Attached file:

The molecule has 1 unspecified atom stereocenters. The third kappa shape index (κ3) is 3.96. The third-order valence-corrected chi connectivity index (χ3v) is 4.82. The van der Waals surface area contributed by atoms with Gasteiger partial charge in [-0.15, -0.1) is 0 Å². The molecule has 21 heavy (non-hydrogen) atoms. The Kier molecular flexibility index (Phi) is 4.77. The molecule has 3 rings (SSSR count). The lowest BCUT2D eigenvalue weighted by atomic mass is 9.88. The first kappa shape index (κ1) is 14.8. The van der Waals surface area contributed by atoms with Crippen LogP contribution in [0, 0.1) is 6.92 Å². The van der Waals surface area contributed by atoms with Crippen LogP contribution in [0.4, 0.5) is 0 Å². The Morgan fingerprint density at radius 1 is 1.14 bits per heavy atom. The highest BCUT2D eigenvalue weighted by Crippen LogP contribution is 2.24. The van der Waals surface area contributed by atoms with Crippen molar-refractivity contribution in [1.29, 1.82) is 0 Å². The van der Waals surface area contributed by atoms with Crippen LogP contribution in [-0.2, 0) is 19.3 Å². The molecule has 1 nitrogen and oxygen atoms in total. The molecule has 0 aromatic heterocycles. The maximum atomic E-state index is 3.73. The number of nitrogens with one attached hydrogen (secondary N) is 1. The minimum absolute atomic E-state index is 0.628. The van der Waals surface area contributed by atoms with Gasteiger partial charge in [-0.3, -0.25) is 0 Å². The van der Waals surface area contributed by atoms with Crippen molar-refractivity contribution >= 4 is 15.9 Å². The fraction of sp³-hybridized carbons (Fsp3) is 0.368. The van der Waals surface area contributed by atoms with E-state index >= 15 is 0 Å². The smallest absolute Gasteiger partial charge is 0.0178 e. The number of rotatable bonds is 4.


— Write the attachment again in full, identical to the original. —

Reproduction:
The molecule has 1 unspecified atom stereocenters. The third kappa shape index (κ3) is 3.96. The third-order valence-corrected chi connectivity index (χ3v) is 4.82. The van der Waals surface area contributed by atoms with Gasteiger partial charge in [-0.15, -0.1) is 0 Å². The molecule has 21 heavy (non-hydrogen) atoms. The Kier molecular flexibility index (Phi) is 4.77. The molecule has 3 rings (SSSR count). The lowest BCUT2D eigenvalue weighted by atomic mass is 9.88. The first kappa shape index (κ1) is 14.8. The van der Waals surface area contributed by atoms with Crippen LogP contribution in [0, 0.1) is 6.92 Å². The van der Waals surface area contributed by atoms with Crippen LogP contribution in [0.4, 0.5) is 0 Å². The Morgan fingerprint density at radius 1 is 1.14 bits per heavy atom. The highest BCUT2D eigenvalue weighted by Crippen LogP contribution is 2.24. The van der Waals surface area contributed by atoms with Crippen molar-refractivity contribution in [1.29, 1.82) is 0 Å². The van der Waals surface area contributed by atoms with Crippen LogP contribution in [-0.2, 0) is 19.3 Å². The molecule has 1 nitrogen and oxygen atoms in total. The molecule has 0 aromatic heterocycles. The maximum atomic E-state index is 3.73. The number of nitrogens with one attached hydrogen (secondary N) is 1. The minimum absolute atomic E-state index is 0.628. The van der Waals surface area contributed by atoms with Gasteiger partial charge in [-0.3, -0.25) is 0 Å². The van der Waals surface area contributed by atoms with Crippen molar-refractivity contribution >= 4 is 15.9 Å². The fraction of sp³-hybridized carbons (Fsp3) is 0.368. The van der Waals surface area contributed by atoms with E-state index >= 15 is 0 Å². The smallest absolute Gasteiger partial charge is 0.0178 e. The number of rotatable bonds is 4.